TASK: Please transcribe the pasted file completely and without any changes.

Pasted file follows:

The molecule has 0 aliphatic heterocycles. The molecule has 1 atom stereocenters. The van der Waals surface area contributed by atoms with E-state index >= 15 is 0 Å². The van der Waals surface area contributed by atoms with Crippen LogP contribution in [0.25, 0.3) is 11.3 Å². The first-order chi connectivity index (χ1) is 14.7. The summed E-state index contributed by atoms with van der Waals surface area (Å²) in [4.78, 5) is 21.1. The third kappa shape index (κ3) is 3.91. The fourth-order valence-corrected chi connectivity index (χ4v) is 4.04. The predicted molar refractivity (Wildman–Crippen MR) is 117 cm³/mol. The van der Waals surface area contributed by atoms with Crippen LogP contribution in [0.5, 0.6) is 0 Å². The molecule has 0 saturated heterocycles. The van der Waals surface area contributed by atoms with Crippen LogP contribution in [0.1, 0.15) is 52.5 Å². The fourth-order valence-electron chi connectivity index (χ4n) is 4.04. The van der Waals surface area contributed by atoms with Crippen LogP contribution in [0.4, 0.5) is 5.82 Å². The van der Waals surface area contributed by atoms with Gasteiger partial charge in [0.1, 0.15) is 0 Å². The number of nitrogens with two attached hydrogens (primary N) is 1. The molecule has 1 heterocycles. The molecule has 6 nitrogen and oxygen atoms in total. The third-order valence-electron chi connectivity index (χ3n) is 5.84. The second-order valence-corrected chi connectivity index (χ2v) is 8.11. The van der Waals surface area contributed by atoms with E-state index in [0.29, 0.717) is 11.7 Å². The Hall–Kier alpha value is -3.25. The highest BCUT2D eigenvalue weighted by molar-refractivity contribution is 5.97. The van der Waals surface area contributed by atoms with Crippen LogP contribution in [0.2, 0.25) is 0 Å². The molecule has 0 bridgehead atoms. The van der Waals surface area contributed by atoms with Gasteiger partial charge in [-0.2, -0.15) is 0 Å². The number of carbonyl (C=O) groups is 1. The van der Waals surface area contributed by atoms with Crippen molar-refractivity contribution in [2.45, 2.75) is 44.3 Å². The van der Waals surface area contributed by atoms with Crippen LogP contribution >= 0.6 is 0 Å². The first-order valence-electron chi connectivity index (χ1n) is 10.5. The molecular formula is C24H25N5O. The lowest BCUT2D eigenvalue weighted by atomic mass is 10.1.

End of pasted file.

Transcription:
The molecule has 0 aliphatic heterocycles. The molecule has 1 atom stereocenters. The van der Waals surface area contributed by atoms with E-state index >= 15 is 0 Å². The van der Waals surface area contributed by atoms with Crippen LogP contribution in [0.25, 0.3) is 11.3 Å². The first-order chi connectivity index (χ1) is 14.7. The summed E-state index contributed by atoms with van der Waals surface area (Å²) in [4.78, 5) is 21.1. The third kappa shape index (κ3) is 3.91. The fourth-order valence-corrected chi connectivity index (χ4v) is 4.04. The predicted molar refractivity (Wildman–Crippen MR) is 117 cm³/mol. The van der Waals surface area contributed by atoms with Crippen LogP contribution in [0.5, 0.6) is 0 Å². The molecule has 0 saturated heterocycles. The van der Waals surface area contributed by atoms with Crippen LogP contribution in [0.1, 0.15) is 52.5 Å². The fourth-order valence-electron chi connectivity index (χ4n) is 4.04. The van der Waals surface area contributed by atoms with Crippen LogP contribution in [0.4, 0.5) is 5.82 Å². The van der Waals surface area contributed by atoms with Gasteiger partial charge in [0.1, 0.15) is 0 Å². The number of nitrogens with two attached hydrogens (primary N) is 1. The molecule has 1 heterocycles. The molecule has 6 nitrogen and oxygen atoms in total. The third-order valence-electron chi connectivity index (χ3n) is 5.84. The second-order valence-corrected chi connectivity index (χ2v) is 8.11. The van der Waals surface area contributed by atoms with E-state index in [0.29, 0.717) is 11.7 Å². The Hall–Kier alpha value is -3.25. The highest BCUT2D eigenvalue weighted by molar-refractivity contribution is 5.97. The van der Waals surface area contributed by atoms with Crippen LogP contribution in [0.2, 0.25) is 0 Å². The molecule has 0 bridgehead atoms. The van der Waals surface area contributed by atoms with Gasteiger partial charge in [-0.2, -0.15) is 0 Å². The number of carbonyl (C=O) groups is 1. The van der Waals surface area contributed by atoms with Crippen molar-refractivity contribution in [2.45, 2.75) is 44.3 Å². The van der Waals surface area contributed by atoms with Crippen LogP contribution >= 0.6 is 0 Å². The first-order valence-electron chi connectivity index (χ1n) is 10.5. The molecular formula is C24H25N5O. The lowest BCUT2D eigenvalue weighted by atomic mass is 10.1.